"Preliminary exercise on patients with Chronic Fatigue Syndrome shows an increased output of lactate (lactic acid) under controlled conditions in some (but not all). Lactate in excess can cause tissue damage as it is a highly acidic substance. Excess exercise in Chronic Fatigue Syndrome, if it produces too much lactate can then become a self-perpetuating condition."

    ALSO.....

    The Myalgic Encephalomyelitis (another name for CFIDS) Society of America's website states:

    "The defining characteristic of M.E. is that patients relapse with physical exertion and develop disease progression with continued physical exertion. If a patient improves with exercise, that patient does not have M.E. and may have some illness other than M.E. (for example, arthritis, depression, osteoporosis, and a number of medical conditions do improve with exercise)."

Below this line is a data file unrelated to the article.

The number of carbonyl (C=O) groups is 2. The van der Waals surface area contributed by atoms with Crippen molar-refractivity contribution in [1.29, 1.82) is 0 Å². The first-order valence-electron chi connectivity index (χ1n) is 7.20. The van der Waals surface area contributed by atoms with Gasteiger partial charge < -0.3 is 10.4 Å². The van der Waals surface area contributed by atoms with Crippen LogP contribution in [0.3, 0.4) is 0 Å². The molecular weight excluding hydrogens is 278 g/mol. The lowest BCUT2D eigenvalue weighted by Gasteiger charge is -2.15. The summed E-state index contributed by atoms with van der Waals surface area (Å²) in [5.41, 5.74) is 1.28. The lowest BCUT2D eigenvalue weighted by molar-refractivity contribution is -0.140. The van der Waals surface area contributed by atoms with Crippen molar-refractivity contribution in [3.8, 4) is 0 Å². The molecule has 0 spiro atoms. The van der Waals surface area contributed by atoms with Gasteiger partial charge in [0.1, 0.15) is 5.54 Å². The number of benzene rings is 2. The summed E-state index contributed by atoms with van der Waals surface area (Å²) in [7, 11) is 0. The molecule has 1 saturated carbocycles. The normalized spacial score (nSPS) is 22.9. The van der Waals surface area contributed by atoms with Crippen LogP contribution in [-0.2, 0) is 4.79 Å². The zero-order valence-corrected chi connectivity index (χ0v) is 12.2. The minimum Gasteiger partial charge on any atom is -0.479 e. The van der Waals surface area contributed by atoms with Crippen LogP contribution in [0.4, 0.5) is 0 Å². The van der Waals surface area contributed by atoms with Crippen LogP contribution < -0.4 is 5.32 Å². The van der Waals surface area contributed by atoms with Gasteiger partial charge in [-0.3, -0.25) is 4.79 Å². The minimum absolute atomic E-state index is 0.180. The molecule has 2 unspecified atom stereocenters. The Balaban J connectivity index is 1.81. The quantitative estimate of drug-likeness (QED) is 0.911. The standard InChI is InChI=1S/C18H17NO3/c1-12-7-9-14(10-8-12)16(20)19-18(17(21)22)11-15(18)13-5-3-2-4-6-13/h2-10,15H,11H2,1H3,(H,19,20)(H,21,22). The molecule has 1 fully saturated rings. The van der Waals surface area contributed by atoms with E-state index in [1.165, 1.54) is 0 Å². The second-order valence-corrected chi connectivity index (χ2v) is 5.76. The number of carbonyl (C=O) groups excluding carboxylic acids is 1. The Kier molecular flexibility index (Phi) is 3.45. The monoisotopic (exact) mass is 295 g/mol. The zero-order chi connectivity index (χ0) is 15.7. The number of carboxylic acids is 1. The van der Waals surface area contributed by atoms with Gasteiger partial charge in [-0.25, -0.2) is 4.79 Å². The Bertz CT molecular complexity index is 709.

I hope this information is helpful. It certainly helps me see why I have such a difficult time whenever I try to exercise.

    Blessings, Lolalee
  14. Lolalee

    Lolalee New Member

  15. Lolalee

    Lolalee New Member

    Curious to know other experiences
  16. dancingstar

    dancingstar New Member

    The responses to this one are really interesting to me. Thanks, poopedout, for posting it.

    I have both CFS and FM, and I am a long-time exercise lover. When it was difficult for me to recover from exercise for the first time in my life, I f-r-e-a-k-e-d out because exercise is how I deal with almost anything that's wrong in my world.